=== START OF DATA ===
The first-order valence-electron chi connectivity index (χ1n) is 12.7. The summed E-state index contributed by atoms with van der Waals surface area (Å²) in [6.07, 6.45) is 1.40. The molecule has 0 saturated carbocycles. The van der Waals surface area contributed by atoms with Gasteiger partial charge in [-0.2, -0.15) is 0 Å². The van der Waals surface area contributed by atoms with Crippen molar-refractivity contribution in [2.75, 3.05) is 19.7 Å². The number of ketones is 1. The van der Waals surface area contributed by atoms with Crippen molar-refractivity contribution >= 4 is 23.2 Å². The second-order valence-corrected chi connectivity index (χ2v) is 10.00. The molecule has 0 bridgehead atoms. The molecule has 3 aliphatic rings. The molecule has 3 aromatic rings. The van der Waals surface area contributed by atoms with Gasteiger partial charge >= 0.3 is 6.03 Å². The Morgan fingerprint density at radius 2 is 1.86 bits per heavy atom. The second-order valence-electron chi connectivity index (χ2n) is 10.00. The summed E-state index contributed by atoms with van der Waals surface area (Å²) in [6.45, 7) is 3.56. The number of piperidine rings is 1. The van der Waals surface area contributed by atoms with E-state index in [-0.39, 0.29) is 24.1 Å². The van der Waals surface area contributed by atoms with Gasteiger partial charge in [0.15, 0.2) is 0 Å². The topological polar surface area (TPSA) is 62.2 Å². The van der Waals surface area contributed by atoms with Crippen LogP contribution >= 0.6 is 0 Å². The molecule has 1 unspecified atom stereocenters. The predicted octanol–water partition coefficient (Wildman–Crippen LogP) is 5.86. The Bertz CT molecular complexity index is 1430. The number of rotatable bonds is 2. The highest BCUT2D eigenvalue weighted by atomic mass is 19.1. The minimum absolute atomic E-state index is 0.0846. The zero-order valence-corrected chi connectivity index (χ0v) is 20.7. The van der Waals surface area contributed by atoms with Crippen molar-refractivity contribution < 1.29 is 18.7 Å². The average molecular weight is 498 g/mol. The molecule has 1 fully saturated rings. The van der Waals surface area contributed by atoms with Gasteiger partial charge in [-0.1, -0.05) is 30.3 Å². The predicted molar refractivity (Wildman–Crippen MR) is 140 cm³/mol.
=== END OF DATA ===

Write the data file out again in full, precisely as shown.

The first-order valence-electron chi connectivity index (χ1n) is 12.7. The summed E-state index contributed by atoms with van der Waals surface area (Å²) in [6.07, 6.45) is 1.40. The molecule has 0 saturated carbocycles. The van der Waals surface area contributed by atoms with Gasteiger partial charge in [-0.2, -0.15) is 0 Å². The van der Waals surface area contributed by atoms with Crippen molar-refractivity contribution in [2.75, 3.05) is 19.7 Å². The number of ketones is 1. The van der Waals surface area contributed by atoms with Crippen molar-refractivity contribution >= 4 is 23.2 Å². The second-order valence-corrected chi connectivity index (χ2v) is 10.00. The molecule has 0 bridgehead atoms. The molecule has 3 aliphatic rings. The molecule has 3 aromatic rings. The van der Waals surface area contributed by atoms with Gasteiger partial charge >= 0.3 is 6.03 Å². The Morgan fingerprint density at radius 2 is 1.86 bits per heavy atom. The second-order valence-electron chi connectivity index (χ2n) is 10.00. The summed E-state index contributed by atoms with van der Waals surface area (Å²) in [6.45, 7) is 3.56. The number of piperidine rings is 1. The van der Waals surface area contributed by atoms with E-state index in [-0.39, 0.29) is 24.1 Å². The van der Waals surface area contributed by atoms with Gasteiger partial charge in [0.15, 0.2) is 0 Å². The topological polar surface area (TPSA) is 62.2 Å². The van der Waals surface area contributed by atoms with Crippen LogP contribution >= 0.6 is 0 Å². The molecule has 1 unspecified atom stereocenters. The predicted octanol–water partition coefficient (Wildman–Crippen LogP) is 5.86. The Bertz CT molecular complexity index is 1430. The number of rotatable bonds is 2. The highest BCUT2D eigenvalue weighted by atomic mass is 19.1. The minimum absolute atomic E-state index is 0.0846. The zero-order valence-corrected chi connectivity index (χ0v) is 20.7. The van der Waals surface area contributed by atoms with Crippen molar-refractivity contribution < 1.29 is 18.7 Å². The average molecular weight is 498 g/mol. The molecule has 1 fully saturated rings. The van der Waals surface area contributed by atoms with Gasteiger partial charge in [-0.1, -0.05) is 30.3 Å². The predicted molar refractivity (Wildman–Crippen MR) is 140 cm³/mol.